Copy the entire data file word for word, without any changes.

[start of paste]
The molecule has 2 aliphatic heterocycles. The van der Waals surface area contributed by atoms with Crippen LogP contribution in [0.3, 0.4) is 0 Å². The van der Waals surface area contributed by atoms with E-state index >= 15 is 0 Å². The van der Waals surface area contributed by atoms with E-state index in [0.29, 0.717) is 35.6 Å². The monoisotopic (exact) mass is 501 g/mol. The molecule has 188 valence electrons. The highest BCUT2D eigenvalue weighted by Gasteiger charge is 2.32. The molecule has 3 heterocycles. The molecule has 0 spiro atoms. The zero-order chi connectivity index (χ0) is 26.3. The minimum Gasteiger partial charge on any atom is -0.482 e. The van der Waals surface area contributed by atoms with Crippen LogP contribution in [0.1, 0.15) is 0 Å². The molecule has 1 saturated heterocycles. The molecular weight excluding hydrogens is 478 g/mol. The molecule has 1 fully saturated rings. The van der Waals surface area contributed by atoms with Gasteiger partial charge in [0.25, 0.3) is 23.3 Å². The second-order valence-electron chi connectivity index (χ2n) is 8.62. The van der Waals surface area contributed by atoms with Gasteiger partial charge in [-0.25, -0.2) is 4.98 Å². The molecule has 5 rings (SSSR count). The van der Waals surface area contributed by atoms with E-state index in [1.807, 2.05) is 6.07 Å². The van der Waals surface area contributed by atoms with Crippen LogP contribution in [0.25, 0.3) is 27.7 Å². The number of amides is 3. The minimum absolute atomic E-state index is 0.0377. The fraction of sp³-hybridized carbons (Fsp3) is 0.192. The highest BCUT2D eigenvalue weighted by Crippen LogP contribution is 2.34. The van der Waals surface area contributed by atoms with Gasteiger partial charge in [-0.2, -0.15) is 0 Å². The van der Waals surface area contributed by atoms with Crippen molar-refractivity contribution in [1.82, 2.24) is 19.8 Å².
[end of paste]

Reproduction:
The molecule has 2 aliphatic heterocycles. The van der Waals surface area contributed by atoms with Crippen LogP contribution in [0.3, 0.4) is 0 Å². The van der Waals surface area contributed by atoms with E-state index >= 15 is 0 Å². The van der Waals surface area contributed by atoms with E-state index in [0.29, 0.717) is 35.6 Å². The monoisotopic (exact) mass is 501 g/mol. The molecule has 188 valence electrons. The highest BCUT2D eigenvalue weighted by Gasteiger charge is 2.32. The molecule has 3 heterocycles. The molecule has 0 spiro atoms. The zero-order chi connectivity index (χ0) is 26.3. The minimum Gasteiger partial charge on any atom is -0.482 e. The van der Waals surface area contributed by atoms with Crippen LogP contribution in [0.1, 0.15) is 0 Å². The molecule has 1 saturated heterocycles. The molecular weight excluding hydrogens is 478 g/mol. The molecule has 1 fully saturated rings. The van der Waals surface area contributed by atoms with Gasteiger partial charge in [0.25, 0.3) is 23.3 Å². The second-order valence-electron chi connectivity index (χ2n) is 8.62. The van der Waals surface area contributed by atoms with Gasteiger partial charge in [-0.25, -0.2) is 4.98 Å². The molecule has 5 rings (SSSR count). The van der Waals surface area contributed by atoms with E-state index in [1.807, 2.05) is 6.07 Å². The van der Waals surface area contributed by atoms with Crippen LogP contribution in [0.25, 0.3) is 27.7 Å². The number of amides is 3. The minimum absolute atomic E-state index is 0.0377. The fraction of sp³-hybridized carbons (Fsp3) is 0.192. The highest BCUT2D eigenvalue weighted by Crippen LogP contribution is 2.34. The van der Waals surface area contributed by atoms with Gasteiger partial charge in [-0.2, -0.15) is 0 Å². The van der Waals surface area contributed by atoms with Crippen molar-refractivity contribution in [1.82, 2.24) is 19.8 Å².